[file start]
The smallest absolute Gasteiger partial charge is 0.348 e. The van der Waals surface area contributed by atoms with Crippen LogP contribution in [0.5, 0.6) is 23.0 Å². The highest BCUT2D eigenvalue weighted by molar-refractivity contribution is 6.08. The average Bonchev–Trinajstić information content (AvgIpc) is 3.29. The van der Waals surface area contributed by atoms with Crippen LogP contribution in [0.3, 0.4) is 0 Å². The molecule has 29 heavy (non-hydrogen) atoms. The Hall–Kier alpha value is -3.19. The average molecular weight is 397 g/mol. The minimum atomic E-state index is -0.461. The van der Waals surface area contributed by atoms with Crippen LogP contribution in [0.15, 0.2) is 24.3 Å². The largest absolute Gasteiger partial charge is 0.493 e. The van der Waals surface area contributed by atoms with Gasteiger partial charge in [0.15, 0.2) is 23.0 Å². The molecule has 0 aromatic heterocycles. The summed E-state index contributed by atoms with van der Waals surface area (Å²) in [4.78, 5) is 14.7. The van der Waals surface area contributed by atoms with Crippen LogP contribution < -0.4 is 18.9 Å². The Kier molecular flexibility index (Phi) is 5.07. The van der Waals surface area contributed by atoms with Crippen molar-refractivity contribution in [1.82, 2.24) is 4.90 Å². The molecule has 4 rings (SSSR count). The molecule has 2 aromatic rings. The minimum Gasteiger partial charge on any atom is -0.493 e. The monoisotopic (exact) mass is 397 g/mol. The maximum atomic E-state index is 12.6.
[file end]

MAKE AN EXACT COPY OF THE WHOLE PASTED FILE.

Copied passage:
The smallest absolute Gasteiger partial charge is 0.348 e. The van der Waals surface area contributed by atoms with Crippen LogP contribution in [0.5, 0.6) is 23.0 Å². The highest BCUT2D eigenvalue weighted by molar-refractivity contribution is 6.08. The average Bonchev–Trinajstić information content (AvgIpc) is 3.29. The van der Waals surface area contributed by atoms with Crippen LogP contribution in [0.3, 0.4) is 0 Å². The molecule has 29 heavy (non-hydrogen) atoms. The Hall–Kier alpha value is -3.19. The average molecular weight is 397 g/mol. The minimum atomic E-state index is -0.461. The van der Waals surface area contributed by atoms with Crippen LogP contribution in [0.15, 0.2) is 24.3 Å². The largest absolute Gasteiger partial charge is 0.493 e. The van der Waals surface area contributed by atoms with Gasteiger partial charge in [0.15, 0.2) is 23.0 Å². The molecule has 0 aromatic heterocycles. The summed E-state index contributed by atoms with van der Waals surface area (Å²) in [4.78, 5) is 14.7. The van der Waals surface area contributed by atoms with Crippen LogP contribution < -0.4 is 18.9 Å². The Kier molecular flexibility index (Phi) is 5.07. The van der Waals surface area contributed by atoms with Crippen molar-refractivity contribution in [1.82, 2.24) is 4.90 Å². The molecule has 4 rings (SSSR count). The molecule has 2 aromatic rings. The minimum Gasteiger partial charge on any atom is -0.493 e. The monoisotopic (exact) mass is 397 g/mol. The maximum atomic E-state index is 12.6.